Microsoft Word: $160 flat fee, or $70/year for Microsoft 365 

MS Word is world-famous. You’ve probably used it many times, and if you don’t love it, you likely know it well enough to accept its flaws. 

Word boasts many capabilities modern humans have come to rely upon, like a built-in grammar and spell-checker as well as a multitude of formatting and file transfer options. It’s even branched into cloud-based collaboration capabilities to keep pace with Google Docs, though the process doesn’t work nearly as smoothly. Word is the go-to word processor for many of us—and while it isn’t free, it probably came stock with your operating system if you’re on a PC.

However, Word is also the preferred word processor of the business world. Meaning that most of us have used it in our day jobs, or use it today to do non-creative work. Opening up the same tool to work on your novel could make it tough to transition your headspace, as our own Kevin Tumlinson has pointed out. He prefers Scrivener over Word, not because of Word’s functionality, but because it’s so ubiquitous that he finds it hard to get into a writerly frame of mind when he’s using it.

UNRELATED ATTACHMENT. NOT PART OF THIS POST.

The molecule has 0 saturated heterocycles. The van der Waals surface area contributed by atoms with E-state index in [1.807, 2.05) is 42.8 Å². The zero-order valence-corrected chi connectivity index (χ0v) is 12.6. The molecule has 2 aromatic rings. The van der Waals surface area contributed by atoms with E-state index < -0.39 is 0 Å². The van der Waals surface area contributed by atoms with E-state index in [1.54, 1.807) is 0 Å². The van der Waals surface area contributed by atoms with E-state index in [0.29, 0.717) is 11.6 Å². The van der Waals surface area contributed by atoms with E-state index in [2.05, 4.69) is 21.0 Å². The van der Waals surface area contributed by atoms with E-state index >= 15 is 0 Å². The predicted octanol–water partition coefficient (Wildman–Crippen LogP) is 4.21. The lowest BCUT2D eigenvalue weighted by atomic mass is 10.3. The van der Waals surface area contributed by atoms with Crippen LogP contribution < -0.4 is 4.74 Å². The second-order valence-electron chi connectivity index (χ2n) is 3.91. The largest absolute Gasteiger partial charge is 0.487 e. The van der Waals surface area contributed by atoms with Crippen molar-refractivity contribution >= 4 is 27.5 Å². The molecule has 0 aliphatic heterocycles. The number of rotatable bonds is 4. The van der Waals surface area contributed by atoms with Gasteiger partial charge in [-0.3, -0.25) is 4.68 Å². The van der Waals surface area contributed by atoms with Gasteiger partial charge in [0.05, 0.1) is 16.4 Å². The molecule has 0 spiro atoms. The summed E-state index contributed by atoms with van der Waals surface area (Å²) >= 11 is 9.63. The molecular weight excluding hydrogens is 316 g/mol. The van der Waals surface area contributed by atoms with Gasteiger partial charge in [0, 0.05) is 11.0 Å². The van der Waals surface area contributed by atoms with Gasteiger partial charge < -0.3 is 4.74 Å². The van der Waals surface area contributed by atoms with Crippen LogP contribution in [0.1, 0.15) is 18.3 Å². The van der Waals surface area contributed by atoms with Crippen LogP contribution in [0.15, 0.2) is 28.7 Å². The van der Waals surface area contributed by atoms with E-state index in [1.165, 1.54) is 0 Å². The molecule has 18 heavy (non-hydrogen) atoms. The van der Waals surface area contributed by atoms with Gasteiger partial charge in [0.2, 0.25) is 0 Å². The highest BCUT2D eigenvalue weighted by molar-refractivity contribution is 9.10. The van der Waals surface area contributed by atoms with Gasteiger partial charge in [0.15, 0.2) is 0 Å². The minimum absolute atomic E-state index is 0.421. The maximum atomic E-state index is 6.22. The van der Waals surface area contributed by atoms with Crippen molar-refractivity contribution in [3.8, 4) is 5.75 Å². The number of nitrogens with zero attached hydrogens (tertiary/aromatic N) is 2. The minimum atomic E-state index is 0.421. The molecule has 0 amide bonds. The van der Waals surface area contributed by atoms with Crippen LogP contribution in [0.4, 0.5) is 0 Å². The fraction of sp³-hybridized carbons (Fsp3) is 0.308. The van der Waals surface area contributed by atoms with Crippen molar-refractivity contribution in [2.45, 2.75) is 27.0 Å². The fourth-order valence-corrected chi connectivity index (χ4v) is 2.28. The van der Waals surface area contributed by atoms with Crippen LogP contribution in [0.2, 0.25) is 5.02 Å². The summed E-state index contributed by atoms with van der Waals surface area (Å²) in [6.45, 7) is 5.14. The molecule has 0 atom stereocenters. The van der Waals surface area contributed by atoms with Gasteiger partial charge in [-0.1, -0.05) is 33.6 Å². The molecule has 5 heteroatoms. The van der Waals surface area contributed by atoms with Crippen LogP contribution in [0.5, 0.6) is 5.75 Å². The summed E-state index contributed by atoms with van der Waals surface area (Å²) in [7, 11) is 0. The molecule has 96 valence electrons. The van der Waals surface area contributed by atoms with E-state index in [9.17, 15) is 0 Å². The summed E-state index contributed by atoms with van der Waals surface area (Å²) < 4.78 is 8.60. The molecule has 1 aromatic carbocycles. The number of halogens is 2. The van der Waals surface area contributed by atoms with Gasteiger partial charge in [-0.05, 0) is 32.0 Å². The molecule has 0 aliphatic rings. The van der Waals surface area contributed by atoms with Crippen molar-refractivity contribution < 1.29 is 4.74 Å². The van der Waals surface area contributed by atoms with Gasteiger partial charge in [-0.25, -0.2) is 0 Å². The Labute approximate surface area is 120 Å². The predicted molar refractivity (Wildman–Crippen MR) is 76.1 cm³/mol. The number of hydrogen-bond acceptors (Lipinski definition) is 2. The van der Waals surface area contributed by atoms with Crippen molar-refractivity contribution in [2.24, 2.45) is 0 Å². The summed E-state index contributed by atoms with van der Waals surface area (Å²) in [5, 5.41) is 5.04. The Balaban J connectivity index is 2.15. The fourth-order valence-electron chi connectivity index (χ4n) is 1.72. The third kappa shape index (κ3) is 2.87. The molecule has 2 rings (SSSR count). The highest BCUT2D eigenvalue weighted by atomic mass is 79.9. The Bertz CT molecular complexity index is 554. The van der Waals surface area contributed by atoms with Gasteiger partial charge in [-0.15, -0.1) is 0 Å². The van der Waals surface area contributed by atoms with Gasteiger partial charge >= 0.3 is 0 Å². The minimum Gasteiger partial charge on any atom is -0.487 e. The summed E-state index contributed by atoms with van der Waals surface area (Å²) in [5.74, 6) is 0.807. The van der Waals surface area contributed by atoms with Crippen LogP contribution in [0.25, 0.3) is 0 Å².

One complaint many authors share is that Word has more features than it needs. It can be tricky to hunt down a relatively simple function, which is why some writers prefer Google Docs, which offers pared-down functionality.

Another con of Word is online use. There is a web-based version and an app, but the lack of functionality in these versions gets frustrating quickly. And if you stick to the desktop version, files can become slow to load as your book grows. Word wasn’t designed for large book projects, either, so you’ll need to develop a naming hierarchy and organizational system on your own.

Pros of Microsoft Word:

  • Ubiquitous enough that you probably already know how to use it
  • Full-featured Word processor

Cons of Microsoft Word:

  • Collaboration tools aren’t as robust as others
  • Online and app-based user experience is very limited
  • Too full-featured for many

Pages: Free (for iOS users)

Pages is Mac’s answer to Word. Like most Mac software, it’s better than its MS counterpart from a visual standpoint. The templates are prettier and more intuitive to use, the design is simple, and syncing across devices within iCloud is easy. 

Feature-wise, Pages sits somewhere on the spectrum between Word and Google Docs. It isn’t quite as robust as Word, but some would call that a good thing. It does more than Google Docs and has similar collaborative functionality. It’s also very ebook friendly, as it comes pre-loaded with artfully designed templates specifically for ebooks and can export to the Apple iPub format (and ePub too, of course).